England, 1783: In Island of Bones, Crowther’s haunting past is at last revealed. For years he has pursued his forensic studies - and the occasional murder investigation - far from his family estate. But an ancient tomb there will reveal a wealth of secrets. When laborers discover an extra body inside, the lure of the mystery brings Crowther home at last. Fans of both historical fiction à la Anne Perry and the intricate forensics of Tess Gerritsen will be delighted by Robertson’s latest.
©2011 Imogen Robertson (P)2012 Recorded Books
C O Ehren
I like these characters. I appreciate that their relationship isn't predicated on teetering constantly on the edge of romance. I enjoy that they appreciate each other for their skills, for what each one brings to the investigation. I like that they have families and friends that continue to exist even when the story focus moves away from them. The author has created an interesting cast that is rather large, but she handles their numbers rather deftly (although I'm tempted at times to keep notes so I don't get confused - who was that? A trick I have to employ with Dickens.) Emotions ring true. People are imperfect and make mistakes. Even our heroes make mistakes, sometimes awful ones. Villains are seldom complete monsters, more often complex with real hurts and motivations of their own.
The author seems to know a lot about the history of this time, and cares enough about it to be consistent, and to employ elements and events large and small in her story lines. I get an impression of a lot of research, of an encyclopedic command of the details. Characters have conversations studded with topics and terms showing real familiarity with period skills and news of the day, world events are pressing on their minds, they are plagued by the limits of period science and belief, they are completely creatures of the world that Robertson has recreated. It is a treat to spend some time in that world looking around corners, noticing the little treasures and delights scattered in your path all for the sake of atmosphere and immersion in the time period.
I recommend this book without hesitation.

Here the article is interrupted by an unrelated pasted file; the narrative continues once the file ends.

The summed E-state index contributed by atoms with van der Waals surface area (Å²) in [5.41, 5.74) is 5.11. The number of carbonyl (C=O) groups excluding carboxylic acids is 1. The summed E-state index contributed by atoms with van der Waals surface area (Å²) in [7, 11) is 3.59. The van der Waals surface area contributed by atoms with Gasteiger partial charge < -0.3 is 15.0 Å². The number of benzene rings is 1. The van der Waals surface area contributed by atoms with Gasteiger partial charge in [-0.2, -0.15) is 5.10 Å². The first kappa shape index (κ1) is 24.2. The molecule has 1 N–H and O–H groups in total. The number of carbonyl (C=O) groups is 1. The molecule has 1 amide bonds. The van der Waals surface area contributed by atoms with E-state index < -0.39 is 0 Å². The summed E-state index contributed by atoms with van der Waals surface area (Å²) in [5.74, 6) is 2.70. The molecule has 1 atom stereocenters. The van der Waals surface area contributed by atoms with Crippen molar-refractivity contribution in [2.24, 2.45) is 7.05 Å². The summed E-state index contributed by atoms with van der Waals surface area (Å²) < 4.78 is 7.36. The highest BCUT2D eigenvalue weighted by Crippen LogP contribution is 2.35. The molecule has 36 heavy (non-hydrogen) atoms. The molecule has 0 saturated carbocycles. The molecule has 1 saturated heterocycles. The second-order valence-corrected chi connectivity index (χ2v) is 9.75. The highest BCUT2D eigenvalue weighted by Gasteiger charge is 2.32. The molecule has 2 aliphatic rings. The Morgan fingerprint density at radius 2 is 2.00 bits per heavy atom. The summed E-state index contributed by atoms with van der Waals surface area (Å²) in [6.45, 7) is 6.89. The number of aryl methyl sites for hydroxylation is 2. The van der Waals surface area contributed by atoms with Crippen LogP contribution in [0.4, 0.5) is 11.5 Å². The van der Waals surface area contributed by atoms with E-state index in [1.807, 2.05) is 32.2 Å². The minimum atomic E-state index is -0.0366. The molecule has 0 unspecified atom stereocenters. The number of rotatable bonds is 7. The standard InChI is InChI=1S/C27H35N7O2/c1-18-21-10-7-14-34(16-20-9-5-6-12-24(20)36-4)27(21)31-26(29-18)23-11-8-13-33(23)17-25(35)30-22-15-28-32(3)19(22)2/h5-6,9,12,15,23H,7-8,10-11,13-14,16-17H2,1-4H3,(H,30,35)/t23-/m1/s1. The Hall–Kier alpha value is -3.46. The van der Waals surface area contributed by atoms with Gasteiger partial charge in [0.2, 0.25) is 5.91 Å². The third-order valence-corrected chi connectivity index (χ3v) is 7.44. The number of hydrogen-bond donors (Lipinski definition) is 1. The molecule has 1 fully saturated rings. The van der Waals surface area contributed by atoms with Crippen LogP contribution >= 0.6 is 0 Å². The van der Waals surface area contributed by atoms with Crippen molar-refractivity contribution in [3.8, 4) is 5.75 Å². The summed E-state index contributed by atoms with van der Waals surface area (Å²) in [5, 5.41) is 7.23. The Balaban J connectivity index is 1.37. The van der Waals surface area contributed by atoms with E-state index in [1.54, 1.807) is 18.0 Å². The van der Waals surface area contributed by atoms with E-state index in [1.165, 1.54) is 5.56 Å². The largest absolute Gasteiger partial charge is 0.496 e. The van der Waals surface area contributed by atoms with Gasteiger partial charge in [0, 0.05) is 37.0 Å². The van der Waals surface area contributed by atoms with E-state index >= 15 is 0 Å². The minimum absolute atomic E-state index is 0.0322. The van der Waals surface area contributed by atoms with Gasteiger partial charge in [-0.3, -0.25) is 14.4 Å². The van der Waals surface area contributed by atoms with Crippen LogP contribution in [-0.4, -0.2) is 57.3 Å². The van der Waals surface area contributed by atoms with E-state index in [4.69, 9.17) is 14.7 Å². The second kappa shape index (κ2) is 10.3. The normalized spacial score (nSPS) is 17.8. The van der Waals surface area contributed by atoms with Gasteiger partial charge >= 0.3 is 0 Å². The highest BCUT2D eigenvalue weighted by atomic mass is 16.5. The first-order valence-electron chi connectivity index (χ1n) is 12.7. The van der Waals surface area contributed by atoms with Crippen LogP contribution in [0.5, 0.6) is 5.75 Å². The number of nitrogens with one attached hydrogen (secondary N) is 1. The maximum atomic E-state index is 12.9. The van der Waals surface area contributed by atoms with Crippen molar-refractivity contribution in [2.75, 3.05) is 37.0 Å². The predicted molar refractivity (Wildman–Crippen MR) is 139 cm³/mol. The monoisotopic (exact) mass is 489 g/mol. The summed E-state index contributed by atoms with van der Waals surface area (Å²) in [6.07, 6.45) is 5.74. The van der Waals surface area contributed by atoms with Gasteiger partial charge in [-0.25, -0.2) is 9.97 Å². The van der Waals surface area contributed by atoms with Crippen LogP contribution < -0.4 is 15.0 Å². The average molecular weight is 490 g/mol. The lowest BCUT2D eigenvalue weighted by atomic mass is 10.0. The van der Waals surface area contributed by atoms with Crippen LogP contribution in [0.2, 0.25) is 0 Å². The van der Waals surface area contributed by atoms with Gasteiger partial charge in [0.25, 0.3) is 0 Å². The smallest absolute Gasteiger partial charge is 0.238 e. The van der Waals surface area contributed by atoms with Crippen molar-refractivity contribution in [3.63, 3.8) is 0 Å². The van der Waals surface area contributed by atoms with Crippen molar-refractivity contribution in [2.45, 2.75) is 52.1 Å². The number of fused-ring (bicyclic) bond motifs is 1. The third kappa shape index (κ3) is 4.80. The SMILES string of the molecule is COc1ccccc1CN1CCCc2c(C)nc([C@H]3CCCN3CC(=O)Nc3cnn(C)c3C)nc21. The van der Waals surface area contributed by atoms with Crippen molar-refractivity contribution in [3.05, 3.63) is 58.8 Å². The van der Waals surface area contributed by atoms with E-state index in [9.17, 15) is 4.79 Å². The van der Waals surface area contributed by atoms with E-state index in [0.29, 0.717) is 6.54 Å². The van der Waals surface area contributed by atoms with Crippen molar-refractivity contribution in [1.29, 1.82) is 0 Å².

Wonderful Character Development
Great visual depiction
OK, but limited lower (mens) voices
I've read many mysteries taking place from the medieval times to Victorian. Robertson, is one of my top 3...Ariana Franklin, C.J. Sansome.. in their ability to make you feel you are actually with the characters and you experience what they do. The subtle nuances of historical detail...dress, transportation, food, language, etc. are spot on.
This installment -the third in the series allows the reader to learn more about Crowther's hidden past. The mystery was fantastic! This was an audible book and once again the narrator, Jenny Sterlin, did a wonderful job.
The atmosphere is beautifully described by the author. This author has created a series with characters lively and complex. This book goes beyond mystery as it grips the reader in the tangled web of family secrets. I am anxious for the fourth book to come out as an audible book, because I love the listening to this series. I have found listening to this series has been more entertaining that the offerings on television. Imogen Robertson spins a fabulous tale!
One of my favorite series of all times. Ms. Robertson has created some wonderful characters, especially that of the heroine, Harriet Westerman, a thoroughly modern woman living in the England of the 1780s. Her friend and partner in detection is also a great character who probably suffers from a mild form of Asberger's syndrome, or so it seems to me. Each succeeding novel is better than the last. Jenny Sterlin is very good as the narrator, with the exception of her Austrian accent! Highly recommended to listeners who like complicated plots, historical settings, fully developed characters, and a lot of local color. I only wish that Davina Porter will read her next book!
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